“There hasn’t been a time that it was an emergency. Normally if he’d taken it off his feet, or it was just not picking up.” P12
Reports of alarm fatigue or ignoring alarms
||“At one point, …anytime [Child] would move his foot or it wasn’t a real waveform and/or the monitor wasn’t picking up, it would alarm very quickly. …it was getting almost annoying…where I would turn it off and unplug it until he was sound asleep, just because of like monitor alarm fatigue.” P06
“It’s just really having to deal with the alarm ‘cause honestly, as any parent who has had to deal with their child and sit in a hospital with a child, that’s the one thing you don’t miss. I can’t wait to not hear these alarms go off or this beeping.” P10
“It was kind of overwhelming because it was a lot that I had to do. I had to really keep on it and be patient about everything, but as time went by, I got used to it.” P12
||“There is not an end date. I do follow-ups. At follow-ups they take [child] off for a little while to see if he drops any and see how far he drops. And maybe what activities he is doing while that’s going on. And then, after that, they make a determination if they are gonna wean him down.” P10
|Communicating data with providers
||“I was feeling as though I wanted to keep track, because I thought at the time, [Child’s clinicians] weren’t seeing what he was doing at that time that it alarmed. And if he was screaming or kicking or throwing up or whatever it was, I wanted to document that. So I started the first couple weeks writing it down on a piece of paper, like in a diary, and reviewing that with our doctor on a weekly basis with the monitor data that was transmitted to [Hospital 1], to make sure that everything corresponded.” P02
“I’ll just let them know. I think if I’m not mistaken, they have a system, which they will go in the system and they’ll read the machines. They’ll come out, I think it’s every two months, to scan the machine and they will read something to them. I guess the results are how many times I had it on, what were his heart rates, and how low did it drop?” P06
|Logistics and mobility
||“And outside the home, like in her stroller, I kinda have like a little spot that I always put it, so that I can see we’re walking in the stroller. …I made adjustments for the car like I got a plug to plug it in. So, if we ever need to plug it in the car, but that’s pretty much all.” P01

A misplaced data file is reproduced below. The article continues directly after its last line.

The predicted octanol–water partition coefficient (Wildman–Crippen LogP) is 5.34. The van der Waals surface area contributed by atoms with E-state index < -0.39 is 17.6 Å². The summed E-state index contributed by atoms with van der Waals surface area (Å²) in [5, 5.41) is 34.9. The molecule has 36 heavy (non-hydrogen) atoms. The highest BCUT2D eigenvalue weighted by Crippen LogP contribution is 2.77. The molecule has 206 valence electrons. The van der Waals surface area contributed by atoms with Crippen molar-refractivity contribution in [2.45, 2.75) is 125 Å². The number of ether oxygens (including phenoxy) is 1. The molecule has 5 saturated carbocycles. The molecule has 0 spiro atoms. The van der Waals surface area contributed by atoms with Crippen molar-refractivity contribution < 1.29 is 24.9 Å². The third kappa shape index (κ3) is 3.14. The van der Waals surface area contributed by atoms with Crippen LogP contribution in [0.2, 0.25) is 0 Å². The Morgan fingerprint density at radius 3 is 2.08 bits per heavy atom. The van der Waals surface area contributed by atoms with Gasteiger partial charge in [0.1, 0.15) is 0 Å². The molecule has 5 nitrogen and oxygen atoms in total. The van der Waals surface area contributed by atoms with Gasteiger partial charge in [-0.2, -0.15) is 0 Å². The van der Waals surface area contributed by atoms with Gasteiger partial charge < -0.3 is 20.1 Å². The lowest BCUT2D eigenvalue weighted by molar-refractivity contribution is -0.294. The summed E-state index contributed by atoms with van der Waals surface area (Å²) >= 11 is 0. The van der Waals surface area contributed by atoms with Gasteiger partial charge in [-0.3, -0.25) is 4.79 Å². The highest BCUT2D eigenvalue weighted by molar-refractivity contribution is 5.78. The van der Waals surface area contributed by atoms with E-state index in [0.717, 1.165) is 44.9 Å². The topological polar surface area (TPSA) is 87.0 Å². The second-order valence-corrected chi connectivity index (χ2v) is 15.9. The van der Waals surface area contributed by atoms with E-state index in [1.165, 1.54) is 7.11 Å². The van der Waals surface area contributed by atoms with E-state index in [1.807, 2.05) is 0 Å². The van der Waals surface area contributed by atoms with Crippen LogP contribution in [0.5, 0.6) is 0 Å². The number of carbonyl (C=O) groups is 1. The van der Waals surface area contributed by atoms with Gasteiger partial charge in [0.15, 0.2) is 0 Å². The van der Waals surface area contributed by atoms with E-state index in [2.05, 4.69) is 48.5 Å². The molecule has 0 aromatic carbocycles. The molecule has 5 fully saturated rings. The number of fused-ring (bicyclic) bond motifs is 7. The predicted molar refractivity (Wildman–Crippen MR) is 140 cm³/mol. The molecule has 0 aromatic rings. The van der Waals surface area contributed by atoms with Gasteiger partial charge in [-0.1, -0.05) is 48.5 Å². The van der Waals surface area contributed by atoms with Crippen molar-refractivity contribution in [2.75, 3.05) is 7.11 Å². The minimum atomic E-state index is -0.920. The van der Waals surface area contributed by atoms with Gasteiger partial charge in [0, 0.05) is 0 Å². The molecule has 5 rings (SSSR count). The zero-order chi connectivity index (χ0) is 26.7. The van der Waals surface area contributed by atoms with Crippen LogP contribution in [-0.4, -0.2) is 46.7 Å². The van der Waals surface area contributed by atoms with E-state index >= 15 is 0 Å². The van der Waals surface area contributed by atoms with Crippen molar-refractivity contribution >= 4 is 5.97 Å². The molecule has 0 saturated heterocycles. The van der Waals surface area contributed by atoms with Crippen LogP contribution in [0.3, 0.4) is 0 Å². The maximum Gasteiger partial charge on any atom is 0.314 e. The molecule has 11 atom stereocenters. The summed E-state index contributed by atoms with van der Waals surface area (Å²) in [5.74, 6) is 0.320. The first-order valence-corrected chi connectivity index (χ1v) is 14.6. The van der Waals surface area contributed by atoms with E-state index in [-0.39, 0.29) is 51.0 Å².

“…that was a six-hour drive. In that car ride, I couldn’t just spot-check him. I was in a car. There wasn’t an adapter connected to the car, which I tried to look for…but I couldn’t find anything. So I just didn’t [monitor Child]. I just sat in the back seat with him the whole car ride and made sure he was good.” P03
“If we’re taking her out, we’ll just shut it down and say we’re done with this for now.” P05
“We don’t go on trips unless there’s someone sitting in the backseat. I don’t go anywhere like long distances…without anyone because it would go off every 30 seconds.” P07
“Yeah, it’s a two-person job. It’s definitely two people are needed to go out.” P09
“During the day when I have to go places and I have to carry all their stuff around, you know, it’s just like a little stressful.” P11
Table 3. -
Work Process Themes and Representative Quotations
|Adaptations and workarounds
||“… I went out and bought the Owlet Smart Sock, so, I alternate between the two like when … it’s okay without the alarm and like just … it’s good enough to have the Smart Sock on, then, I put that on, and then, I won’t have to hear the alarm. It will just only go off like when it’s really going low and he’s laying still…” P07
“What I did was their limit was – the lowest that they can go, when the oxygen was, …I think it was 90, I put it to like 80…. So that way we’re kind of like limit the alarms if they just moving and stuff, so like if it went anything below 80, then I would really look at- I’m like what’s going on. But that’s just was to try to cut down the alarm going off from movement.” P08
“Making sure the tape sticks and they have a sock on so it won’t go [off] as often.” P11
“Sometimes if he continues to kick it off, I just turn it off and just watch how he breathes and everything.” P12
“I just lower the volume.” P15
|Advice to parents
||“I would tell them not to be afraid to ask or to call the company to see what’s going on. Because some people -- I know at first when I first got it, I didn’t want to call for every little thing. I felt like I was bugging them probably, but feel free to ask any questions because at the end of the day they are there to help us and make things better for us.” P15
||“Well, in the NICU, when she started to alarm, it was a slower, quieter alarm, and then as her numbers dropped and it became more intense... At home it’s just one single tone. It would be nice to have different tones for the different numbers. If your baby drops to the parameters are set to start going off at 80, if it just hits 80, have a different sounding alarms than if it’s at 75.” P04